That cannot be said of the magnificent campaigners on the Social Democratic Party Bench. [HON. MEMBERS: "Where are they?"] My hon. Friends ask where they are, and that is a shrewd question. Unfortunately for the Social Democrats, not many of my hon. Friends have marginal seats in the West Midlands to defend, unlike some Conservative Members. [Interruption.] Those Conservative seats are marginal now, believe me.
I was referring to the Social Democratic Party, and I should like to quote its view on the British motor car industry. Mrs. Shirley Williams, in "Politics is for People", said, on page 196:
The weakness of the manufacturing sector … is a consequence of Britain's declining competitivity in making cars, even for the home market, and in particular of the appalling record of one huge corporation, British Leyland.
That is very different from what was being said a few moments ago.
The serious imbalance in trade in cars is responsible for most of the deterioration in Britain's manufacturing trade balance".
Are motor cars manufactured in Warrington? I do not think so. Warrington manufactures steel, plastics, paper and board, and wire. There is even a brewery there. They are all good products, but they have all been suffering as a result of a decline in industry, and none of the industries is related to motor cars.
The motor vehicle industry has to be related to the industrial position as a whole. That is because, apart from anything else, it is vital to our economy. My hon. Friend the Member for Barking (Miss Richardson) said that the motor car industry was the basis of the machine tool industry—she might have added the engineering industry—of our country. Motor vehicles are vital to road haulage and distribution.
The motor vehicle industry, directly and indirectly, accounts for 8 per cent. of the gross domestic product, and not for 5 per cent., as the hon. Member for Bromsgrove and Redditch (Mr. Miller) said. He was quoting the Society of Motor Manufacturers and Traders' figure. It is 8 per cent. if one adds in the indirect figure. That is a formidable percentage. Eight thousand suppliers supply parts to the typical United Kingdom car firm. It is interesting to note that 375 firms supply 3,500 components to British Leyland for the Mini Metro alone. That is an enormous variety, and it is of enormous importance.
As my hon. Friend the Member for Swindon (Mr. Stoddart) said, when we consider the decline in the motor car industry we have to go back a long way. How did it arise? Ten years ago the British motor car industry was an export leader. The three great sellers abroad, up to 10 years ago, were motor cars, textiles and whisky. The motor vehicle industry had been an engine of growth—to use the phrase of the hon. Member for Bromsgrove and Redditch—in the 1950s. But between 1964 and 1972, partly as a result of the under-investment of the 1950s, import penetration began to rise.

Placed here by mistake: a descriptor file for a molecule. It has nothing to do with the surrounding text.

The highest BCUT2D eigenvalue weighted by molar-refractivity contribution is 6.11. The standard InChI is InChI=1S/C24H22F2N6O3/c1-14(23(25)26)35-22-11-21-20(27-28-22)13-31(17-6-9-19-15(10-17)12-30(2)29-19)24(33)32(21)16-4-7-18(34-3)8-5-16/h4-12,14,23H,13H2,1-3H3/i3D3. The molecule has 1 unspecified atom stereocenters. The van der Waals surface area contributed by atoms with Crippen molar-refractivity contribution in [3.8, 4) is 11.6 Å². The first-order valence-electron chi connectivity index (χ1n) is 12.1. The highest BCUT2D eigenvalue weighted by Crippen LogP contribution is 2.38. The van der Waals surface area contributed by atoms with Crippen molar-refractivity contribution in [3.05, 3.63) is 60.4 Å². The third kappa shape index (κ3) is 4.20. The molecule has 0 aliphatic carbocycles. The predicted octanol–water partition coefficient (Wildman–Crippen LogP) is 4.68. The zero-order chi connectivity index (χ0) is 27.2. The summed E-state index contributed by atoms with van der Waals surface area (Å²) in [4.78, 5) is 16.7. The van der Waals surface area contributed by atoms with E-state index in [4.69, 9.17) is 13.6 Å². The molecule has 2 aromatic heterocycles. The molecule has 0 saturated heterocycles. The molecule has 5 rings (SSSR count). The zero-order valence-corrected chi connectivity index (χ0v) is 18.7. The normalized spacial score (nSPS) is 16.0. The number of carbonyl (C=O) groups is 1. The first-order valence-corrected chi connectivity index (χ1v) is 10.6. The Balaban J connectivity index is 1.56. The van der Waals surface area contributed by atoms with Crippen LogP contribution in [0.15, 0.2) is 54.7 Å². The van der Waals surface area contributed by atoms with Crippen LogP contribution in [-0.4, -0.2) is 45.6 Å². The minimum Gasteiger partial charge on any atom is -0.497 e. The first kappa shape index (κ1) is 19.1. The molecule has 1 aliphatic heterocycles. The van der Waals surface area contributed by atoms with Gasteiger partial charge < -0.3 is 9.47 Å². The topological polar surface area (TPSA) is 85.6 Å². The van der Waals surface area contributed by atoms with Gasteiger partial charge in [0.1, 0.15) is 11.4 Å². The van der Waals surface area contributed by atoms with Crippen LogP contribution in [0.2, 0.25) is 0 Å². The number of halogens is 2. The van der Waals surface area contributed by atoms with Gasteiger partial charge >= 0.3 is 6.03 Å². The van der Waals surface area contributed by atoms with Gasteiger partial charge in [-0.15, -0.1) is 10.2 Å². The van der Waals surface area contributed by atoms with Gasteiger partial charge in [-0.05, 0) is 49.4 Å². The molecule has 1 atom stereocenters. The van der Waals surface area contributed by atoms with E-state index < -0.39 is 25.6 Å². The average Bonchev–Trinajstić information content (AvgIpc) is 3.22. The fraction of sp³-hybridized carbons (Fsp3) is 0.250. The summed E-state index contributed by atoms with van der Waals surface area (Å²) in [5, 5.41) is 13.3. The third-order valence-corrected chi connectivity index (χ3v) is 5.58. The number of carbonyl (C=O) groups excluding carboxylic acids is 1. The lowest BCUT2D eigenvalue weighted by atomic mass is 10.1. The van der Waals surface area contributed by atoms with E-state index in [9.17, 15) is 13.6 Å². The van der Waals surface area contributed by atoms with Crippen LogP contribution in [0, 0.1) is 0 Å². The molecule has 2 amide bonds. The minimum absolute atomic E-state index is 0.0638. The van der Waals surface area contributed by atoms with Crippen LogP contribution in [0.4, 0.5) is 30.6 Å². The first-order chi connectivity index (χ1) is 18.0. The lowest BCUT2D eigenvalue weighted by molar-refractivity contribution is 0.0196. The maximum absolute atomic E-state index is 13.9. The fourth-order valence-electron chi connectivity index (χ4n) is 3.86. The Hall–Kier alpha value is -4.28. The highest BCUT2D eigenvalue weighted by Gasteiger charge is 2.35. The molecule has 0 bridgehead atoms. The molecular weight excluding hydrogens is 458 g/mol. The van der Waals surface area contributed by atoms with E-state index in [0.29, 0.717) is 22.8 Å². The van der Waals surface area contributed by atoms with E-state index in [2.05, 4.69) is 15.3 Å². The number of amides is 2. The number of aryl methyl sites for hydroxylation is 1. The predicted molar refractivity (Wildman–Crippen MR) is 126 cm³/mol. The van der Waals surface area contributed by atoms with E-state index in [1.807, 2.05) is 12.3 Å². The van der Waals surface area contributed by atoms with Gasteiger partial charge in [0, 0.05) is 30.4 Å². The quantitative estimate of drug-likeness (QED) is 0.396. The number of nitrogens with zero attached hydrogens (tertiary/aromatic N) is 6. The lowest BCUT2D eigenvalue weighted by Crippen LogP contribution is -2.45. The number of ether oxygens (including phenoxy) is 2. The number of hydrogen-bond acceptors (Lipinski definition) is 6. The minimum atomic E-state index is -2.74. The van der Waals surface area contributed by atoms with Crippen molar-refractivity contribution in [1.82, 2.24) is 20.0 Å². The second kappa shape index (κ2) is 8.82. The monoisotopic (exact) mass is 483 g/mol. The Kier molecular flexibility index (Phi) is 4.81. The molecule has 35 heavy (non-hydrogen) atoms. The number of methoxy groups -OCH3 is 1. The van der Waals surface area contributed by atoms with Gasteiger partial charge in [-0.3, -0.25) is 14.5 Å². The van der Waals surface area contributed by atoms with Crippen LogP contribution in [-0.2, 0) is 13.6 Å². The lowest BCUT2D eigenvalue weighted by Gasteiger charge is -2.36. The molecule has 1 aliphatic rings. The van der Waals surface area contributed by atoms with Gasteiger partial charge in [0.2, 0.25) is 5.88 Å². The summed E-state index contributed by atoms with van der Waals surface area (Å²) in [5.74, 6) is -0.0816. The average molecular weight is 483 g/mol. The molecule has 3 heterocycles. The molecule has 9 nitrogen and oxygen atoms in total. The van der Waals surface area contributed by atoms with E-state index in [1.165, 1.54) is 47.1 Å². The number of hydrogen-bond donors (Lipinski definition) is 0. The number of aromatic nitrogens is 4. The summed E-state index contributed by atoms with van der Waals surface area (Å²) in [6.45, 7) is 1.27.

I think that it was my hon. Friend the Member for Newport (Mr. Hughes) who said that as late as 10 years ago seven cars in eight on British roads were British. Today, fewer than half of them are, hence the plant closures and the job losses. The Secretary of State said that we still have a balance in our favour on components—I think that he said a surplus—but if he takes the balance of foreign trade in motor products and vehicles, plus accessories, he will find that we entered a £300 million deficit last year for the first time. Many factors explain why that has happened. They apply in many respects to all industries. They are important, above all, in the motor car industry.
I agree with the Secretary of State that we entered 1970 with an ageing model range. I believe that insufficient attention had been paid to new product development in the preceding decade of the 1960s. Productivity was not as good as it should have been. In many cases, but not invariably, this was due to bad industrial relations. It was also due, and still is due, to an inability to continue the supply lines and the conveyor belt in the way adopted by the Japanese, who have a genius or a meticulousness for this activity that we do not possess to the same extent.
It is true that there have been strikes. There have been silly strikes. However, it takes two to make a quarrel. Although we may have had a record on strikes— [Interruption.] Before the Minister of State laughs on the other side of his face he might listen. It is important, and he will have to reply to the debate in a minute.
In a minute, I said. Although there were strikes, the fact is that we had the best record on absenteeism in the whole of the developed world. The hon. Gentleman has to answer that. It seems to me that if one has a bad record on strikes but a very good record on absenteeism the fault must lie to a great degree with management—a great deal more than with the unions. Otherwise, there would be a bad record in both strikes and absenteeism.
I do not disagree with the right hon. Gentleman's argument about overmanning in some car plants. That is true. I can think of two motor car companies in which that was true. II: was not, however, universally true. Throughout the car industry the real difficulty was under-capitalisation. That has almost the same effect as overmanning. Output volumes have been too small in our car industry fully to exploit economies of scale. Is not an inability fully to exploit economies of scale the same as overmanning? I suggest that it is.